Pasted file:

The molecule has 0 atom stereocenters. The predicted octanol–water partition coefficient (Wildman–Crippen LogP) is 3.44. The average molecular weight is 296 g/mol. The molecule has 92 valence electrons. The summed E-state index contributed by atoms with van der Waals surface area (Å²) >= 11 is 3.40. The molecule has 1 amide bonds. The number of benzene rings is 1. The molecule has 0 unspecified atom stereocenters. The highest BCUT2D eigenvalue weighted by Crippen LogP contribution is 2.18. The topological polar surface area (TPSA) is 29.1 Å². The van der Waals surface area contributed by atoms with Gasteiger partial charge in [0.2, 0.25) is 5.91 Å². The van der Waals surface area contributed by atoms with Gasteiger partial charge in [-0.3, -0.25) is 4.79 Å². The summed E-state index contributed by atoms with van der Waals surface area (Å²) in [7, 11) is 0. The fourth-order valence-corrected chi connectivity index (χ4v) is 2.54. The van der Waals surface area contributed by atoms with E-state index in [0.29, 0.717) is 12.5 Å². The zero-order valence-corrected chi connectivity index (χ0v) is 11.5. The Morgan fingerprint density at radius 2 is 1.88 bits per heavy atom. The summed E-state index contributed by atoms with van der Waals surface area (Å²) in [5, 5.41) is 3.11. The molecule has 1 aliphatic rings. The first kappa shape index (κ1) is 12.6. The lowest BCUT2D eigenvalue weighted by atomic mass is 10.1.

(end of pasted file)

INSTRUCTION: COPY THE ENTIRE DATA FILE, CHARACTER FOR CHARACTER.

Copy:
The molecule has 0 atom stereocenters. The predicted octanol–water partition coefficient (Wildman–Crippen LogP) is 3.44. The average molecular weight is 296 g/mol. The molecule has 92 valence electrons. The summed E-state index contributed by atoms with van der Waals surface area (Å²) >= 11 is 3.40. The molecule has 1 amide bonds. The number of benzene rings is 1. The molecule has 0 unspecified atom stereocenters. The highest BCUT2D eigenvalue weighted by Crippen LogP contribution is 2.18. The topological polar surface area (TPSA) is 29.1 Å². The van der Waals surface area contributed by atoms with Gasteiger partial charge in [0.2, 0.25) is 5.91 Å². The van der Waals surface area contributed by atoms with Gasteiger partial charge in [-0.3, -0.25) is 4.79 Å². The summed E-state index contributed by atoms with van der Waals surface area (Å²) in [7, 11) is 0. The fourth-order valence-corrected chi connectivity index (χ4v) is 2.54. The van der Waals surface area contributed by atoms with E-state index in [0.29, 0.717) is 12.5 Å². The zero-order valence-corrected chi connectivity index (χ0v) is 11.5. The Morgan fingerprint density at radius 2 is 1.88 bits per heavy atom. The summed E-state index contributed by atoms with van der Waals surface area (Å²) in [5, 5.41) is 3.11. The molecule has 1 aliphatic rings. The first kappa shape index (κ1) is 12.6. The lowest BCUT2D eigenvalue weighted by atomic mass is 10.1.